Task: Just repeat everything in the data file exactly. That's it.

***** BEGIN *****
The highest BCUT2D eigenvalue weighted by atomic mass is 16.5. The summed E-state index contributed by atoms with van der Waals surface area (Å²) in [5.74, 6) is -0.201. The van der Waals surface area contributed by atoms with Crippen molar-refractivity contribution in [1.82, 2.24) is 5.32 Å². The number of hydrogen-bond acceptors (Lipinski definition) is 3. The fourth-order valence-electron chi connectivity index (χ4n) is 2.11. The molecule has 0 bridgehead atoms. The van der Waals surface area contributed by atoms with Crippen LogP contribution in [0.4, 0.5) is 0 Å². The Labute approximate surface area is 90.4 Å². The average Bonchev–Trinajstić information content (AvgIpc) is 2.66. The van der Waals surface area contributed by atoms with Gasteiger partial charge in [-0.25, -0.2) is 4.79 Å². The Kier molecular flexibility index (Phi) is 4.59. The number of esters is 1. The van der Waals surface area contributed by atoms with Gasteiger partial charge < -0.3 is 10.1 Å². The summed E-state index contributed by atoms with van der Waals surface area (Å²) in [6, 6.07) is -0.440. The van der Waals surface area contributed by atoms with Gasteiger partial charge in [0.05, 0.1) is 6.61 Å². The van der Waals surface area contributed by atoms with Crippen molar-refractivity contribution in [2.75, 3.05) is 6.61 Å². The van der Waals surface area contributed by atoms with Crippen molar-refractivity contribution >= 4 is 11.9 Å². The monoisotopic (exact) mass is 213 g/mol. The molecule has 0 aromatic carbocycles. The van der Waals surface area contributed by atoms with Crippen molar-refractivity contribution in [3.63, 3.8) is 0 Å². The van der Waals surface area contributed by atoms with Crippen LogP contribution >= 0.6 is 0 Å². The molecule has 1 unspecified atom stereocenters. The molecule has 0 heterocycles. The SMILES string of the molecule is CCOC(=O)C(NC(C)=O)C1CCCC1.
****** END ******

The highest BCUT2D eigenvalue weighted by atomic mass is 16.5. The summed E-state index contributed by atoms with van der Waals surface area (Å²) in [5.74, 6) is -0.201. The van der Waals surface area contributed by atoms with Crippen molar-refractivity contribution in [1.82, 2.24) is 5.32 Å². The number of hydrogen-bond acceptors (Lipinski definition) is 3. The fourth-order valence-electron chi connectivity index (χ4n) is 2.11. The molecule has 0 bridgehead atoms. The van der Waals surface area contributed by atoms with Crippen LogP contribution in [0.4, 0.5) is 0 Å². The Labute approximate surface area is 90.4 Å². The average Bonchev–Trinajstić information content (AvgIpc) is 2.66. The van der Waals surface area contributed by atoms with Gasteiger partial charge in [-0.25, -0.2) is 4.79 Å². The Kier molecular flexibility index (Phi) is 4.59. The number of esters is 1. The van der Waals surface area contributed by atoms with Gasteiger partial charge < -0.3 is 10.1 Å². The summed E-state index contributed by atoms with van der Waals surface area (Å²) in [6, 6.07) is -0.440. The van der Waals surface area contributed by atoms with Gasteiger partial charge in [0.05, 0.1) is 6.61 Å². The van der Waals surface area contributed by atoms with Crippen molar-refractivity contribution in [2.75, 3.05) is 6.61 Å². The van der Waals surface area contributed by atoms with Crippen molar-refractivity contribution >= 4 is 11.9 Å². The monoisotopic (exact) mass is 213 g/mol. The molecule has 0 aromatic carbocycles. The van der Waals surface area contributed by atoms with Crippen molar-refractivity contribution in [3.63, 3.8) is 0 Å². The van der Waals surface area contributed by atoms with Crippen LogP contribution >= 0.6 is 0 Å². The molecule has 1 unspecified atom stereocenters. The molecule has 0 heterocycles. The SMILES string of the molecule is CCOC(=O)C(NC(C)=O)C1CCCC1.